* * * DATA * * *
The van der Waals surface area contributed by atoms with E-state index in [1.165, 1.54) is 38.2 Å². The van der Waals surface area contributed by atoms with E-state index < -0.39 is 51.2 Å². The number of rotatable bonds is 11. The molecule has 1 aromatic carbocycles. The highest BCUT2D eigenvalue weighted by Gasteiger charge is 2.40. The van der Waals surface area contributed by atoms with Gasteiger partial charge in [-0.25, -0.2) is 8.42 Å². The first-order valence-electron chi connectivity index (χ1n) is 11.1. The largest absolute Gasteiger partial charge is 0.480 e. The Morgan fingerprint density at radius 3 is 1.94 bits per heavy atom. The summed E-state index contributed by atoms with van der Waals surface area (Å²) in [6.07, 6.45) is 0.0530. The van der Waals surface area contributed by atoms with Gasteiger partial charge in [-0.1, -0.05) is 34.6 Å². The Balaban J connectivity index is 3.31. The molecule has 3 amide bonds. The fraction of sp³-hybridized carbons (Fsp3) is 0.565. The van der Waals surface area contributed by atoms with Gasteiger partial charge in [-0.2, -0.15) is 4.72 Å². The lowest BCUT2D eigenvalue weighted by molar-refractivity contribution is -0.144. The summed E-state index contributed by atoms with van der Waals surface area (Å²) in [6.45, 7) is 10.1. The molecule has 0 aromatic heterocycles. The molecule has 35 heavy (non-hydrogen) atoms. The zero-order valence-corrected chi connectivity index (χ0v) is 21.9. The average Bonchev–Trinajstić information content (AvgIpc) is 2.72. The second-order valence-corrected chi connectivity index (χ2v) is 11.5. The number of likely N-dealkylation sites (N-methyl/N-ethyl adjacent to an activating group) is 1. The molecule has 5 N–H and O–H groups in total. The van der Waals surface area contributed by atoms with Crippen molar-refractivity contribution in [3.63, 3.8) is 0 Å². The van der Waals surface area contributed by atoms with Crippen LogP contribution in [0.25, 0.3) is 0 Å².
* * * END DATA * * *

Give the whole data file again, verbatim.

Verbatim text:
The van der Waals surface area contributed by atoms with E-state index in [1.165, 1.54) is 38.2 Å². The van der Waals surface area contributed by atoms with E-state index < -0.39 is 51.2 Å². The number of rotatable bonds is 11. The molecule has 1 aromatic carbocycles. The highest BCUT2D eigenvalue weighted by Gasteiger charge is 2.40. The van der Waals surface area contributed by atoms with Gasteiger partial charge in [-0.25, -0.2) is 8.42 Å². The first-order valence-electron chi connectivity index (χ1n) is 11.1. The largest absolute Gasteiger partial charge is 0.480 e. The Morgan fingerprint density at radius 3 is 1.94 bits per heavy atom. The summed E-state index contributed by atoms with van der Waals surface area (Å²) in [6.07, 6.45) is 0.0530. The van der Waals surface area contributed by atoms with Gasteiger partial charge in [-0.1, -0.05) is 34.6 Å². The Balaban J connectivity index is 3.31. The molecule has 3 amide bonds. The fraction of sp³-hybridized carbons (Fsp3) is 0.565. The van der Waals surface area contributed by atoms with Gasteiger partial charge in [-0.2, -0.15) is 4.72 Å². The lowest BCUT2D eigenvalue weighted by molar-refractivity contribution is -0.144. The summed E-state index contributed by atoms with van der Waals surface area (Å²) in [6.45, 7) is 10.1. The molecule has 0 aromatic heterocycles. The molecule has 35 heavy (non-hydrogen) atoms. The zero-order valence-corrected chi connectivity index (χ0v) is 21.9. The average Bonchev–Trinajstić information content (AvgIpc) is 2.72. The second-order valence-corrected chi connectivity index (χ2v) is 11.5. The number of likely N-dealkylation sites (N-methyl/N-ethyl adjacent to an activating group) is 1. The molecule has 5 N–H and O–H groups in total. The van der Waals surface area contributed by atoms with Crippen molar-refractivity contribution in [3.63, 3.8) is 0 Å². The van der Waals surface area contributed by atoms with Crippen LogP contribution in [0.25, 0.3) is 0 Å².